tr.v., aÂ·bused, aÂ·busÂ·ing, aÂ·busÂ·es.
- To use wrongly or improperly; misuse: abuse alcohol; abuse a privilege.
- To hurt or injure by maltreatment; ill-use.
- To force sexual activity on; rape or molest.
- To assail with contemptuous, coarse, or insulting words; revile.
- Obsolete. To deceive or trick.
- Improper use or handling; misuse: abuse of authority; drug abuse.
- Physical maltreatment: spousal abuse.
- Sexual abuse.
- An unjust or wrongful practice: a government that commits abuses against its citizens.
- Insulting or coarse language: verbal abuse.
abuse oneself Vulgar.
- To masturbate.
[Middle English abusen, from Old French abuser, from abus, improper use, from Latin abÅ«sus, past participle of abÅ«tÄ«, to misuse : ab-, away; see abâ€“1 + Å«tÄ«, to use.]abuser aÂ·bus'er n.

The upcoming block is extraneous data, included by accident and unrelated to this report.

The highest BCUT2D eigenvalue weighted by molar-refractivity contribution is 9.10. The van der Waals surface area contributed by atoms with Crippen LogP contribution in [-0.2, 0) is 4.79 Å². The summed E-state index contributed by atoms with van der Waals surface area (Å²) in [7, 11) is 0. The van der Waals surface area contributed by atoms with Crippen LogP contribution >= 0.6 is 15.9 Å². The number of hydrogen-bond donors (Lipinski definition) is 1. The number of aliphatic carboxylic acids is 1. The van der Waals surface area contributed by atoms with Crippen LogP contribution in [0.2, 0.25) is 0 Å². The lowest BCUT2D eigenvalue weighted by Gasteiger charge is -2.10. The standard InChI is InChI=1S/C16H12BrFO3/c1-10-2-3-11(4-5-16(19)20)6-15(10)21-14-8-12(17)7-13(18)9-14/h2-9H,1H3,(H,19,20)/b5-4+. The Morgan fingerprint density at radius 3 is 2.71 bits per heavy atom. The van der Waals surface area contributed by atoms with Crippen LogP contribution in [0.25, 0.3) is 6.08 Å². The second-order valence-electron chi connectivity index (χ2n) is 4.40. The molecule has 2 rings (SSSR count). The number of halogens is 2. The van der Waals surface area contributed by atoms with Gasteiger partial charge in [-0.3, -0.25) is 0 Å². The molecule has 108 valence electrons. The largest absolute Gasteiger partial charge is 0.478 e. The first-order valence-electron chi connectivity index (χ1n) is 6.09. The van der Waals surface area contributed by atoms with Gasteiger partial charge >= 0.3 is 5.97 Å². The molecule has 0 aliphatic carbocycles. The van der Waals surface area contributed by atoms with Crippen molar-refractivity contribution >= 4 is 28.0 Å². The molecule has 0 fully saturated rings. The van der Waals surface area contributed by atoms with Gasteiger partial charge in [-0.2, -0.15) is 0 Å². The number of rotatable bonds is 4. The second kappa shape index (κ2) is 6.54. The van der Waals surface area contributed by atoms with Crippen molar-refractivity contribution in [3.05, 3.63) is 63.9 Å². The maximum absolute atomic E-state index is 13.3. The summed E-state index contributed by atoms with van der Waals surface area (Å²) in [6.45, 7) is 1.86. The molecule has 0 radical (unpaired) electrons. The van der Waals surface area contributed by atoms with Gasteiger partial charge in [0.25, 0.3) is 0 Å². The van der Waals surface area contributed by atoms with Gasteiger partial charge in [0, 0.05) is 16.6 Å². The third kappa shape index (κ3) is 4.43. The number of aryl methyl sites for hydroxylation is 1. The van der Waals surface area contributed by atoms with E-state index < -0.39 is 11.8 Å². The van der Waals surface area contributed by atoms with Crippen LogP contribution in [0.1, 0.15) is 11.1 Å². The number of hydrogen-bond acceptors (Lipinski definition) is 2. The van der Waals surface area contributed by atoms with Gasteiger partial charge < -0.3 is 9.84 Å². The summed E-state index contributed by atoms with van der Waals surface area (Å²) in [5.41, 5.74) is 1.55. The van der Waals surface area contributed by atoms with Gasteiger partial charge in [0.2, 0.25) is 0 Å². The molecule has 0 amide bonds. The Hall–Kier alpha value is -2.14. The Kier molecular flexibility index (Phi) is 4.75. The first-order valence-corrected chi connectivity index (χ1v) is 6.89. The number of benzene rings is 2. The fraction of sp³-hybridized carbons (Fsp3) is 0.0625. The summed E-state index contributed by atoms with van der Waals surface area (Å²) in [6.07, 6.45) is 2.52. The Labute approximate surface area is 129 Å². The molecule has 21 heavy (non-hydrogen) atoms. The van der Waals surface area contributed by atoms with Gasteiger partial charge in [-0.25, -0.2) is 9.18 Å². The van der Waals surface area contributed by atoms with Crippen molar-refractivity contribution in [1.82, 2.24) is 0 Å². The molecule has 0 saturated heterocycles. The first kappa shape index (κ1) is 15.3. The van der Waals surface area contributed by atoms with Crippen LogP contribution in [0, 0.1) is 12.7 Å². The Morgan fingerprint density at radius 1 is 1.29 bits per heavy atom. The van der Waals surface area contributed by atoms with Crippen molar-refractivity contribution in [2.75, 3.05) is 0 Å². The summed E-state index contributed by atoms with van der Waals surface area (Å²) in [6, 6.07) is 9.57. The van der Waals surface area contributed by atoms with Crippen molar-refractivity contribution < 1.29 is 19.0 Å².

SYNONYMS abuse, misuse, mistreat, ill-treat, maltreat. These verbs mean to treat wrongfully or harmfully. Abuse applies to injurious or improper treatment: â€œWe abuse land because we regard it as a commodity belonging to usâ€ (Aldo Leopold). Misuse stresses incorrect or unknowledgeable handling: â€œHow often misused words generate misleading thoughtsâ€ (Herbert Spencer). Mistreat, ill-treat, and maltreat all share the sense of inflicting injury, often intentionally: â€œI had seen many more patients die from being mistreated for consumption than from consumption itselfâ€ (Earl of Lytton). The army had orders not to ill-treat the prisoners. â€œWhen we misuse [a language other than our native language], we are in fact trying to reduce its element of foreignness. We let ourselves maltreat it as though it naturally belonged to usâ€ (Manchester Guardian Weekly).